Bringing the transnational turn back to the United States context means considering how human rights discourses have been shaped by self-serving U.S. national interests.
But to whom will such a claim be made? As Parikh observes, there’s a contradiction here in that the guarantor of human rights are nation-states, which have also often been the greatest violators of these same rights. The United States in particular has taken full advantage of this contradiction, as, for example, when it incarcerated over a 100,000 Japanese Americans during the Second World War (which Arendt alludes to in a footnote in Origins). The US first imagines itself as being a place where human rights are most fully enjoyed, then insists its version of these rights must be enforceable elsewhere. This was seen most clearly in the post–World War II era, as the United States asserted its influence over a quickly decolonizing world. What policy makers championed and the US culture industries eventually adopted, Parikh writes, was “affective identifications,” the promotion of “free trade,” and the championing of liberal individualism, all of which gave rise “to sentimental discourses of equality and tolerance.”
Bringing the transnational turn back to the United States context, then, means considering how human rights discourses have been shaped by self-serving US national interests. To make this case is also to consider how Asian American literature, alongside other literature focused on racial minorities in the United States that rose to prominence at the end of the 20th century, channeled “antiracist energy into a representational politics of diversity, tolerance, and inclusion.” This, in turn, took energy away from “the structuralist critiques of racial capital at the heart of prior radical social movements.”
The question Parikh poses is, can American writers of color, including Asian American writers, lead their readers back to such critiques and to ideas of the human with inalienable rights that aren’t defined overmuch by liberal individualism? The answer she provides is a qualified yes. “The rights and freedoms of minor subjects,” she insists in a reading of Toni Morrison’s Beloved, “entail a necessary reckoning with the submerged history of settler colonial displacement.” Only though such a reckoning, then, can American writers of color offer their readers a vision of “self-determination” based on “the kind of ethical hospitality with which [Beloved character] Paul D is received” by a group of Native Americans.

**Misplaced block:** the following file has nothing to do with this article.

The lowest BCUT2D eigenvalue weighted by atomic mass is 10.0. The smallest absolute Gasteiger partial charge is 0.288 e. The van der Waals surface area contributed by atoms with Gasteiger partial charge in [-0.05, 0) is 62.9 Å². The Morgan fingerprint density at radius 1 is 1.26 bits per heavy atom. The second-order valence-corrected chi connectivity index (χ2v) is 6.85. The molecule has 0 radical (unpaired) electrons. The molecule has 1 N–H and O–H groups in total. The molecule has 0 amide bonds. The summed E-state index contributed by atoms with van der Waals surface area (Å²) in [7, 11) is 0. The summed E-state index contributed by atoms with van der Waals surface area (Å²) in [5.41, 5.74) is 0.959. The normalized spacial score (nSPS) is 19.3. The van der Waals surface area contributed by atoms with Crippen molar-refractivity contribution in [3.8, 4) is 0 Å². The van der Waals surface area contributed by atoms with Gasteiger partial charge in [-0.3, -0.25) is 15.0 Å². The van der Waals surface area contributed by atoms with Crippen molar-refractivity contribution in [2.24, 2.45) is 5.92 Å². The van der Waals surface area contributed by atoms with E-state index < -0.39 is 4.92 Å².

Or, as Parikh argues in a reading of Susan Choi’s The Foreign Student, what this novel about a Korean War refugee remaking himself into a US college student gives its readers is a vision of a subject who, in the end, rejects “the promises of the modern sovereign state.” In choosing to leave college and join the ranks of a mostly African American working class in Chicago, the protagonist chooses “the Other, from whose existence one’s own being can never and ought not to be secured.” It is in the collective bonding of people to other people in a relationship that is necessarily fraught that makes possible an idea of human rights that isn’t simply beholden to the nation-state.
In the three books I discuss here, work, migration, and rights figure as sites of struggle: for meaning, for survival, and for the promise of something better than what’s on offer from the status quo. These same struggles are also, of course, not exclusive to Asian Americans, and if anything they are multiplying in number and intensity around the planet. Indeed, I’ve often found that my professional specialization in Asian American studies brings me into conversation with many different kinds of intellectual endeavors, and many different kinds of struggles. When I started my career, I thought my interests were niche and particular. As time has gone by, this opinion has itself turned out to be an example of not taking Asian Americans seriously enough. I am grateful for scholars like Jan Padios, Amy Bahng, and Crystal Parikh, who show their readers how serious Asian American studies is, and how its concerns reach across borders of every kind.
This article was commissioned by Sharon Marcus.